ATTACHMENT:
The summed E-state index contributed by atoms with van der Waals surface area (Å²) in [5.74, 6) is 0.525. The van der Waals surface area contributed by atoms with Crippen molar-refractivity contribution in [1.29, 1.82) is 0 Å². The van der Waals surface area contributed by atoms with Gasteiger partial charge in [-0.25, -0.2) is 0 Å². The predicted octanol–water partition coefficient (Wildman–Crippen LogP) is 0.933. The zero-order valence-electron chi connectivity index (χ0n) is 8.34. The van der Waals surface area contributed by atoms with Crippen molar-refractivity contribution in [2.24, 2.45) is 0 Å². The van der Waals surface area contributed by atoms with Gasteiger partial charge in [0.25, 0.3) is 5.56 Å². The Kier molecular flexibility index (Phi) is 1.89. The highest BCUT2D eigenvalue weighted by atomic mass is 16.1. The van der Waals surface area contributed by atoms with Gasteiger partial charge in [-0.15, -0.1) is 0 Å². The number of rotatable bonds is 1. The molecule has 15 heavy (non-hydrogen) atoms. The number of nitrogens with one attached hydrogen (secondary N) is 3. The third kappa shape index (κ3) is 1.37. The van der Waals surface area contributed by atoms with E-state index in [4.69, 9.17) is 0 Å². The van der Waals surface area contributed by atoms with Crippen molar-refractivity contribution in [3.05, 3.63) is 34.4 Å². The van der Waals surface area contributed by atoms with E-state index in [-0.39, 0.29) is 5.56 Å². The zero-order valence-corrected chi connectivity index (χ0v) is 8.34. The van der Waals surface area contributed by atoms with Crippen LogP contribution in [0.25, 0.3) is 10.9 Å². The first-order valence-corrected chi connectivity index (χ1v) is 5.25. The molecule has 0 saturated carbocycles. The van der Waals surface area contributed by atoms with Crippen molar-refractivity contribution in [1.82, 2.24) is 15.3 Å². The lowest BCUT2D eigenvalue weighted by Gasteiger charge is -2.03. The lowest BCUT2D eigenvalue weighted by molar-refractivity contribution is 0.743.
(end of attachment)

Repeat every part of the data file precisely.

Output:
The summed E-state index contributed by atoms with van der Waals surface area (Å²) in [5.74, 6) is 0.525. The van der Waals surface area contributed by atoms with Crippen molar-refractivity contribution in [1.29, 1.82) is 0 Å². The van der Waals surface area contributed by atoms with Gasteiger partial charge in [-0.25, -0.2) is 0 Å². The predicted octanol–water partition coefficient (Wildman–Crippen LogP) is 0.933. The zero-order valence-electron chi connectivity index (χ0n) is 8.34. The van der Waals surface area contributed by atoms with Crippen molar-refractivity contribution in [2.24, 2.45) is 0 Å². The van der Waals surface area contributed by atoms with Gasteiger partial charge in [0.25, 0.3) is 5.56 Å². The Kier molecular flexibility index (Phi) is 1.89. The highest BCUT2D eigenvalue weighted by atomic mass is 16.1. The van der Waals surface area contributed by atoms with Gasteiger partial charge in [-0.15, -0.1) is 0 Å². The number of rotatable bonds is 1. The molecule has 15 heavy (non-hydrogen) atoms. The number of nitrogens with one attached hydrogen (secondary N) is 3. The third kappa shape index (κ3) is 1.37. The van der Waals surface area contributed by atoms with E-state index in [4.69, 9.17) is 0 Å². The van der Waals surface area contributed by atoms with Crippen molar-refractivity contribution in [3.05, 3.63) is 34.4 Å². The van der Waals surface area contributed by atoms with E-state index in [-0.39, 0.29) is 5.56 Å². The zero-order valence-corrected chi connectivity index (χ0v) is 8.34. The van der Waals surface area contributed by atoms with Crippen LogP contribution in [0.25, 0.3) is 10.9 Å². The first-order valence-corrected chi connectivity index (χ1v) is 5.25. The molecule has 0 saturated carbocycles. The van der Waals surface area contributed by atoms with Crippen molar-refractivity contribution in [1.82, 2.24) is 15.3 Å². The lowest BCUT2D eigenvalue weighted by Gasteiger charge is -2.03. The lowest BCUT2D eigenvalue weighted by molar-refractivity contribution is 0.743.